When auto racing was the pastime of insanely brave men

If you like to read about cars (and other transportation subjects), you’d do well to familiarize yourself with the books created by McFarland Publishing of Jefferson, North Carolina. Most of their titles are paperbacks, but they’re uniformly thick and crammed with information from authors who intimately know their subject matter. One of McFarland’s recent automotive releases is an unusual motorsports history that looks at American auto racing in the crazy years that paralleled World War I. It was an era of crudely overpowered race cars, dust-blinded fairgrounds horse tracks, a new breed of wooden speedways, and drivers in cloth helmets and glass goggles who risked death every time the engines fired.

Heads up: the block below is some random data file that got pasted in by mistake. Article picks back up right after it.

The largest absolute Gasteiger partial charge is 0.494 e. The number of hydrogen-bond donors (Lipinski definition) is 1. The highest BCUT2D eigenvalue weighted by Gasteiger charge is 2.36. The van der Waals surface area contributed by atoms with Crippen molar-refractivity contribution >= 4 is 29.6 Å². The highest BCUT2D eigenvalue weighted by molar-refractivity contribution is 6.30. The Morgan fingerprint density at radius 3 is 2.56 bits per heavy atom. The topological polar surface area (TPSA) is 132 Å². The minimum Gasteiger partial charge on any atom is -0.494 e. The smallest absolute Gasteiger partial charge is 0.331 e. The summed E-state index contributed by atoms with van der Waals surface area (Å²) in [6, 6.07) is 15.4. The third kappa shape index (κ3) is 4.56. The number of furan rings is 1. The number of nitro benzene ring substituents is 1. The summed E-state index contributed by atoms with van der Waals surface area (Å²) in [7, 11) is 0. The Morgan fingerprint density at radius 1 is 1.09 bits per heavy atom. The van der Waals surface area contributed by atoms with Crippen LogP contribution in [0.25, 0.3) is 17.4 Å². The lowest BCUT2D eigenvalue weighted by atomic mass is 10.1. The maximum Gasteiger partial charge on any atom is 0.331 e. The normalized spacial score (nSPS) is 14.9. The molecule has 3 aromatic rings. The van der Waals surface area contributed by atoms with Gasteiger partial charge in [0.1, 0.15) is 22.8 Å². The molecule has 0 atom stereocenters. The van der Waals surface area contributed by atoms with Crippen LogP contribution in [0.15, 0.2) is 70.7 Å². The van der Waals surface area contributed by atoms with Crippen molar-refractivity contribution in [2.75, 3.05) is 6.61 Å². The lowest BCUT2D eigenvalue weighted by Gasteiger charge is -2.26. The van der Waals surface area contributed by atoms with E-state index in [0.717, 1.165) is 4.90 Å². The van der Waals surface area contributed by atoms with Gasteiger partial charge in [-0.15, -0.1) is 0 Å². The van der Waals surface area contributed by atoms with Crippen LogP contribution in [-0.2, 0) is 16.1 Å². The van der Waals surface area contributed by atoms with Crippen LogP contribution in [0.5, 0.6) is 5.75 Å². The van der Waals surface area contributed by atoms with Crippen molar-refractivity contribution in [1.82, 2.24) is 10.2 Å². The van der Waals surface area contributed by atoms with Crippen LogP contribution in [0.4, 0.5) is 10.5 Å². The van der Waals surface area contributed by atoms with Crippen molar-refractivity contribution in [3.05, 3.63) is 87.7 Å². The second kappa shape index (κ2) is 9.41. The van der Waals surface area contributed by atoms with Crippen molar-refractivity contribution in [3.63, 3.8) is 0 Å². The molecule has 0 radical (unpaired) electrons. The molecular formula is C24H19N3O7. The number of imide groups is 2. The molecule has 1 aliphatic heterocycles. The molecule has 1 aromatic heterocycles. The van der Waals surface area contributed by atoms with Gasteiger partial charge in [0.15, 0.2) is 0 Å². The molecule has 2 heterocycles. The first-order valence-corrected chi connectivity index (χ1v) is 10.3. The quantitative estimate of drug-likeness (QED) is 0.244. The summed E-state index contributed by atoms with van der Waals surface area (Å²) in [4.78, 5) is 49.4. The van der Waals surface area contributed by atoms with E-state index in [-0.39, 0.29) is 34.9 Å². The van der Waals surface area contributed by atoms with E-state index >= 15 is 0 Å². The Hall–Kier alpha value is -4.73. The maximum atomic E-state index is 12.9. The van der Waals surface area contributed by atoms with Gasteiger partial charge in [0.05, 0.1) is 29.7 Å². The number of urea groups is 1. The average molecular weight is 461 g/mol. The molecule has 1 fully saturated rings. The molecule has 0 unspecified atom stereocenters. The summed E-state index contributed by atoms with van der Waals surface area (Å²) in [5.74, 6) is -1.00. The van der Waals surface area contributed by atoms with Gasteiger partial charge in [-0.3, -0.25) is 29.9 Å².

Look at the driver in the book’s cover image, peering defiantly around the nose of a beastly, straight-axle competition machine. Auto Racing in the Shadow of the Great War is an exhaustive, 440-page recounting of American racing from 1915 to 1922, years when the sport was marked by booming publicity and constant technical innovation spurred by advances on both sides of the Atlantic. It’s a tale of how race cars and drivers (including the great Roscoe Sarles, shown in the cover photo of his Frontenac-Monroe) evolved in an environment of growing horsepower, dizzying speeds and an enthusiastic national audience looking for diversion from wartime travails. The advances made during these years would endure as cars grew sleeker, more powerful and even more dangerous as the 1920s continued. The author, Robert Dick, is based in Germany and is an authority on the technological history of this era. The book is crammed with period action and portrait photos, technical illustrations, engineering drawings, and the greats of early racing stride proudly through its pages. Anyone fascinated by early racing technology and its development will find this book beneficial. The price is $49.95.

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